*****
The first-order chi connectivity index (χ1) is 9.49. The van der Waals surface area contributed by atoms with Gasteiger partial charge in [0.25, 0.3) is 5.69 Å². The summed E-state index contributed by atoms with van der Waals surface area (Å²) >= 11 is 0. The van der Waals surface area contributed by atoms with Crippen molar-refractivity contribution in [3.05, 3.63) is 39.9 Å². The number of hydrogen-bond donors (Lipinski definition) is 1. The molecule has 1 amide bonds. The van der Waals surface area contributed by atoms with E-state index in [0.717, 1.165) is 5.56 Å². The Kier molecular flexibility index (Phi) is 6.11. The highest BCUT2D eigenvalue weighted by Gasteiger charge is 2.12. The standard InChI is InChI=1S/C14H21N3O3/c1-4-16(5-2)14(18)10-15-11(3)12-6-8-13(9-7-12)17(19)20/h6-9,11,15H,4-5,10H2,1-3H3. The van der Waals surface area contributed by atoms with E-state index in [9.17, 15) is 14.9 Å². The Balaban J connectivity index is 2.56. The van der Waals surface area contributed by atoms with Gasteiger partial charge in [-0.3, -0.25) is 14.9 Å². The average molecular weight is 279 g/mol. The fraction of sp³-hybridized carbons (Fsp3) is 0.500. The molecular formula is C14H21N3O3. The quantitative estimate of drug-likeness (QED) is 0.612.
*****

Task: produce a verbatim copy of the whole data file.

The first-order chi connectivity index (χ1) is 9.49. The van der Waals surface area contributed by atoms with Gasteiger partial charge in [0.25, 0.3) is 5.69 Å². The summed E-state index contributed by atoms with van der Waals surface area (Å²) >= 11 is 0. The van der Waals surface area contributed by atoms with Crippen molar-refractivity contribution in [3.05, 3.63) is 39.9 Å². The number of hydrogen-bond donors (Lipinski definition) is 1. The molecule has 1 amide bonds. The van der Waals surface area contributed by atoms with E-state index in [0.717, 1.165) is 5.56 Å². The Kier molecular flexibility index (Phi) is 6.11. The highest BCUT2D eigenvalue weighted by Gasteiger charge is 2.12. The standard InChI is InChI=1S/C14H21N3O3/c1-4-16(5-2)14(18)10-15-11(3)12-6-8-13(9-7-12)17(19)20/h6-9,11,15H,4-5,10H2,1-3H3. The van der Waals surface area contributed by atoms with E-state index in [9.17, 15) is 14.9 Å². The Balaban J connectivity index is 2.56. The van der Waals surface area contributed by atoms with Gasteiger partial charge in [-0.3, -0.25) is 14.9 Å². The average molecular weight is 279 g/mol. The fraction of sp³-hybridized carbons (Fsp3) is 0.500. The molecular formula is C14H21N3O3. The quantitative estimate of drug-likeness (QED) is 0.612.